Slowly, but surely, I’m going to try to write in more Japanese, as I learn more words and grammar. I hope the sentence below sentence means: I am busy with my Japanese studies!
The day kicked off when I woke up to 120 WaniKani drills! That just could be my highest drill count yet. I had just leveled up late last night, and it took a few hours to complete all the new lessons and the first round of reviews. I’m so happy to be level 7 though, I’ve made it a goal to try to listen and read more Japanese (easy level) outside my studies once I’m level 10, so that’s one step closer.
WK Overlay Script
As I learn the new kanji, I get to play with the user scripts I installed. The one below is called WK Overlay and it displays the appropriate radical or kanji tags. Of course, they’re added after you answer the drill, otherwise that would be cheating! I find this helps reinforce the building blocks which helps me figure words out with those radicals/kanji next time.
So “Summer” was a new kanji presented to me for level seven. Most of the time the radical/kanji tags start off all in a clump, but for the kanji character page, you can move them around. Here I separated them a tiny bit, so you can see the radicals better. I chose this kanji at random.
And then I move them around all nice and neat, near what they represent, while memorizing the little mnemonic I’m given. For Kanji, they provide radical tags, with the radicals outlined in blue.
WaniKani’s mnemonic to help me remember “Summer” kanji
The eye leaf grows only in the winter. Every other leaf, however, will do the opposite, which is to grow in the summer.
Here’s another example for “school”.
You find your father with a lid on his head, up in a tree. He yells down at you. “Hey! Welcome to your first day of school!”
The stories may seem silly, if you’re not used to mnemonics. But they work!
Here is a more complex vocabulary word (in a higher level), this was a sample on the script page. This script will add black kanji tags to vocabulary words.
My Own Mnemonics
Also, as I learn new kanji/vocab, I get tested right away. If I know something is definitely not going to be memorable enough for me, I don’t hesitate to think up my own mnemonic. Below I added my own “Reading Note” to remember the kanji “Weak”, both its meaning and reading, it’s on the bottom of this image. Poor Jacku, Rose should’ve been a bit less weak…
Once I was done with so many hours of WaniKani, I went to their forums, and somebody started a thread asking how many KaniWani drills you had piled up. I don’t think I ever covered KaniWani in detail on my blog yet, I’ll do that another time, but it’s basically a fan-created site that tests WaniKani in reverse.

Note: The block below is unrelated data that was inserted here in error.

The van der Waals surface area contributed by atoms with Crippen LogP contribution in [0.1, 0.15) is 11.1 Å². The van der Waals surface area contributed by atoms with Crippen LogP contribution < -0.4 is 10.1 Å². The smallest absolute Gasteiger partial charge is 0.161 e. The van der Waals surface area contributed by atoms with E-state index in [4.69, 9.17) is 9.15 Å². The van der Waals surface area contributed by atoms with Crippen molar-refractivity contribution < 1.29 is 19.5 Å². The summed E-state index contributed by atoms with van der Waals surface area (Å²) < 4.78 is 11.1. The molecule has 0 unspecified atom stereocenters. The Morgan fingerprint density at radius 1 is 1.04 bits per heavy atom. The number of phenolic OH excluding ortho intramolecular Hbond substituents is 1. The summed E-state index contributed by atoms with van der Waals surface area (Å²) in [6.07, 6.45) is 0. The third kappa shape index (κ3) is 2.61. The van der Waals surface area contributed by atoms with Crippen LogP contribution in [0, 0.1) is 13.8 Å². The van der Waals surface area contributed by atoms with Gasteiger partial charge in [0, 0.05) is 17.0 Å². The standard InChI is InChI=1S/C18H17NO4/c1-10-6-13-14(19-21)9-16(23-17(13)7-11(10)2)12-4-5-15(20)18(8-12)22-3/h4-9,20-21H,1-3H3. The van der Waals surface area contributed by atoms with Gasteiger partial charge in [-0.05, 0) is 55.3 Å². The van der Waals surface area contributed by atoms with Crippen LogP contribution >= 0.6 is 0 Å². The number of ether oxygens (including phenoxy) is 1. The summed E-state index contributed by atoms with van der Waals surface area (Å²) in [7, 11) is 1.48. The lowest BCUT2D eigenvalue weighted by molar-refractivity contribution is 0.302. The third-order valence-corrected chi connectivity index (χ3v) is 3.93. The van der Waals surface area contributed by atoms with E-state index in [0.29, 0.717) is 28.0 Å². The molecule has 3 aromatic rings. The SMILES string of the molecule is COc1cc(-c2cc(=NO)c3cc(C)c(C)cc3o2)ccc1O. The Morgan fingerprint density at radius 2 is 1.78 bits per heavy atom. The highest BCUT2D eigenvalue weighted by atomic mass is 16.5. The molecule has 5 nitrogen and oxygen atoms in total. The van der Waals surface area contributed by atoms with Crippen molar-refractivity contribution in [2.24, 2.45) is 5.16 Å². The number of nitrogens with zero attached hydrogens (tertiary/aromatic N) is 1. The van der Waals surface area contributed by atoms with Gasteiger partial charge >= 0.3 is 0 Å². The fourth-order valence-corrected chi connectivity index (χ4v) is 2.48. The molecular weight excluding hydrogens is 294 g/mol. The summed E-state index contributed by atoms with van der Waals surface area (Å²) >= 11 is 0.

I hadn’t done KaniWani much, so I had 418 drills to do! I only started it right before vacation and was frustrated that it took time to get any to “Master” level. (Anybody who uses WK knows you just need patience, drills are spaced out. No matter how good you are, you won’t “Burn” your kanji in just a month of starting.)
A few MORE hours of working in KaniWani, and I got it down to 233. (I actually got it down to 140, but of course more drills came to join the fun.) And look! I started to “Master” my first words!
A lot of similar words with the same or very similar meanings always trip me up in KaniWani. And some just tripped me up anyway. For example, the kanji for “Sell” confused me, in the vocab words, it almost always had the り kana after the う. I hadn’t seen that before…
Then, lo and behold, in NihongoMaster, I learned the kanji for sell, and they showed me the polite form of うる was うり! (To be honest, I had just learned about the various forms of verbs last week, so it all makes sense now.) But I don’t think I will ever miss that change again.
Progressing in NihongoMaster
Speaking of which, I also worked very hard today to get to level 10 in NihongoMaster. Levels don’t mean as much here, as your points slide with inactivity, even after a few hours. I think it does show how hard you work with their program, all the top learners are in the level 20s. I feel like such a newb at 9. I do know you lose points steadily, and I’m not sure yet how to optimize points gain. Do the points start to drop after a certain timeframe of inactivity?I emailed their support last week to ask and they never answered. I’ll probably ask the question in their forums. I get about 100 drills a day in this program, although it’s hard to tell with timed SRS drills – I do them several times a day as they pop up.
You may think I’m crazy for using so many different programs to learn Japanese, but I very carefully choose my main ones I work with everyday. I love how new concepts are reinforced in various ways, whether it’s conjugating the verb tenses, seeing the kanji, grammar explanations and more.